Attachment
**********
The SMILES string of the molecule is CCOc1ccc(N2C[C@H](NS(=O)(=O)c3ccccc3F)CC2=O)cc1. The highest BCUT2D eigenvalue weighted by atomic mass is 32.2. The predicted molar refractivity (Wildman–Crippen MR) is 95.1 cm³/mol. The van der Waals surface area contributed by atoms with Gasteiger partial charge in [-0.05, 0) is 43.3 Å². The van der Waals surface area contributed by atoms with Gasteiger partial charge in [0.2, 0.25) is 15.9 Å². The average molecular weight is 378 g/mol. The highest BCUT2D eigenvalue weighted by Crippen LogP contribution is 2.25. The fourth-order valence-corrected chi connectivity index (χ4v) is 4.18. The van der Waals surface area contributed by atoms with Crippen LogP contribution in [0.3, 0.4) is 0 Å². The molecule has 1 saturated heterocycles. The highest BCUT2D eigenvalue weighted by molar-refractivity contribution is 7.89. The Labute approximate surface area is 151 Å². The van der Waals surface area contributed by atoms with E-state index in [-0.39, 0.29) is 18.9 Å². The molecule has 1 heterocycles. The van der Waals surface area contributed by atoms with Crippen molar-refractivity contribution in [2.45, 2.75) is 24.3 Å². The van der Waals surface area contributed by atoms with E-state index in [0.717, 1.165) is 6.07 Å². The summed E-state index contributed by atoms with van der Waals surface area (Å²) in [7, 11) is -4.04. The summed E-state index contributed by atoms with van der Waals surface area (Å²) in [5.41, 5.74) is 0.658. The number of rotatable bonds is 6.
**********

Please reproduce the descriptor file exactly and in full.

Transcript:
The SMILES string of the molecule is CCOc1ccc(N2C[C@H](NS(=O)(=O)c3ccccc3F)CC2=O)cc1. The highest BCUT2D eigenvalue weighted by atomic mass is 32.2. The predicted molar refractivity (Wildman–Crippen MR) is 95.1 cm³/mol. The van der Waals surface area contributed by atoms with Gasteiger partial charge in [-0.05, 0) is 43.3 Å². The van der Waals surface area contributed by atoms with Gasteiger partial charge in [0.2, 0.25) is 15.9 Å². The average molecular weight is 378 g/mol. The highest BCUT2D eigenvalue weighted by Crippen LogP contribution is 2.25. The fourth-order valence-corrected chi connectivity index (χ4v) is 4.18. The van der Waals surface area contributed by atoms with Crippen LogP contribution in [0.3, 0.4) is 0 Å². The molecule has 1 saturated heterocycles. The highest BCUT2D eigenvalue weighted by molar-refractivity contribution is 7.89. The Labute approximate surface area is 151 Å². The van der Waals surface area contributed by atoms with E-state index in [-0.39, 0.29) is 18.9 Å². The molecule has 1 heterocycles. The van der Waals surface area contributed by atoms with Crippen molar-refractivity contribution in [2.45, 2.75) is 24.3 Å². The van der Waals surface area contributed by atoms with E-state index in [0.717, 1.165) is 6.07 Å². The summed E-state index contributed by atoms with van der Waals surface area (Å²) in [7, 11) is -4.04. The summed E-state index contributed by atoms with van der Waals surface area (Å²) in [5.41, 5.74) is 0.658. The number of rotatable bonds is 6.